March 15, 2018: Happy Birthday Judy;
Party dresses and bow ties.
By Anna Borris.
One day when the mail was delivered, to my surprise there was a little envelope addressed to me.
At ten years old, the only mail I had ever received besides Christmas cards from distant aunts and uncles, was my monthly copy of “Calling All Girls” magazine.
With great excitement I tore open the envelope to find a birthday party invitation in honour of a girl who had recently moved in down the street. The card said “It’s a surprise.” I was just getting to know Judy, who was in my class, and wondered if my friend Karen would be invited too. As it turned out, she was.
After school the next day my mom and I walked up to the United Store on Wellington Street to look for a birthday gift. We found paint by number sets, paper dolls and India rubber balls, but nothing that really caught my fancy.
Our next destination was Beamish’s, quite a few blocks further west on Wellington Street just past Holland Avenue. Some of the toys were the same but I found one I liked, Wooly Willy. Willy was a magnetic drawing toy. He had a hairless face and a bald head under a clear plastic cover. Metal filings were moved about with a magnetic wand to add hair, eyebrows, a beard or moustache. I loved Willy right away and insisted that that was the perfect gift. We picked up some wrapping paper and a card all for under two dollars, and headed home to wrap him up.
Finally the big day arrived. Wearing our party dresses, Karen and I walked over to Judy’s house. Her mother told us that Judy was out with her dad, and showed us to the basement playroom where a number of kids of various ages were gathered. Some were cousins and a few were neighbours.
All were aware of the social importance of birthdays and were dressed accordingly, the girls in fancy party dresses and boys wearing bow ties. Suddenly Judy’s mom appeared in the doorway hissing “Shh, they’re here!”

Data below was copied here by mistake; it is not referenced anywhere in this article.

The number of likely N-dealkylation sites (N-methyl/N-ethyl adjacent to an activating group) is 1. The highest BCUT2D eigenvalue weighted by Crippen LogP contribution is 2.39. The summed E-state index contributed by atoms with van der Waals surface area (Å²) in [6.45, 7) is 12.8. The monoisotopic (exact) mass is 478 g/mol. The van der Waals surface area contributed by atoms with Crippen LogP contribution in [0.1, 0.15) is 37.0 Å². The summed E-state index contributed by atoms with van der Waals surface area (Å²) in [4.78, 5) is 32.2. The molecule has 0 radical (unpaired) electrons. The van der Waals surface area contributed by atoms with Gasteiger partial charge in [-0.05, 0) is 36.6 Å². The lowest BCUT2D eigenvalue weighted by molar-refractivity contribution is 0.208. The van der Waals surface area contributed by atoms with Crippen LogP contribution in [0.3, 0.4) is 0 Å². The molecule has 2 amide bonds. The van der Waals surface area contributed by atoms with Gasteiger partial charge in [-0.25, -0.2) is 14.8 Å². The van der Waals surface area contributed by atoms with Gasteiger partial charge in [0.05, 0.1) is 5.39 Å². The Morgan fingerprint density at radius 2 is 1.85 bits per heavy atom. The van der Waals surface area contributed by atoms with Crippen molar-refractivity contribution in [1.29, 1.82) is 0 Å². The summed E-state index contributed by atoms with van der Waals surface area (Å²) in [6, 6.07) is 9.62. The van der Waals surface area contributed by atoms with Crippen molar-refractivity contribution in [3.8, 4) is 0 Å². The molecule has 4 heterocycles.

In the silence we could hear Judy and her dad coming in and heading downstairs. As she came through the door to a loud “Surprise!” she stopped short and stared. Then she burst into tears, covering her face with her hands.
“What’s the matter?” asked one little boy cousin.
“I’m just surprised that you’re all here,” Judy started to laugh.
“Let’s have some games, then we’ll open your gifts” suggested her mom. We played pin the tail on the donkey as we did at every birthday party, drop the clothespin in the milk bottle, and musical chairs.
Everyone was hot and flushed after all the activity. Judy sat in a chair surrounded by her gifts which she began to open slowly and teasingly. The guests watched with anticipation and envy as cards were read and papers were strewn about the floor to reveal each new burst of excitement and anticipation.
Obviously several people had been shopping at the United Store, both the paper dolls and paint sets appeared. Along with the India rubber ball there was a Bobbsey Twins book and another called “The Water Babies”. Finally she opened Wooly Willy. She was delighted, and everyone wanted to try drawing some hair for Willy.
We trooped upstairs to the dining room where the table was loaded with glasses of orange Freshie, and three kinds of sandwiches made of egg, peanut butter and jam, and cheese. Judy blew out the candles on her cake and we were all served a piece with chocolate ripple ice cream.
Everyone found at least a nickel or dime wrapped in wax paper in their cake, and Karen found a quarter in hers. It was getting late, and some of the little ones were overexcited and starting to cry and fight. Little plastic baskets full of candy were handed out as we went out the door yelling “Happy Birthday” to Judy one last time.
It’s safe to say that a fine time was had by all and that Wooly Willy was a hit.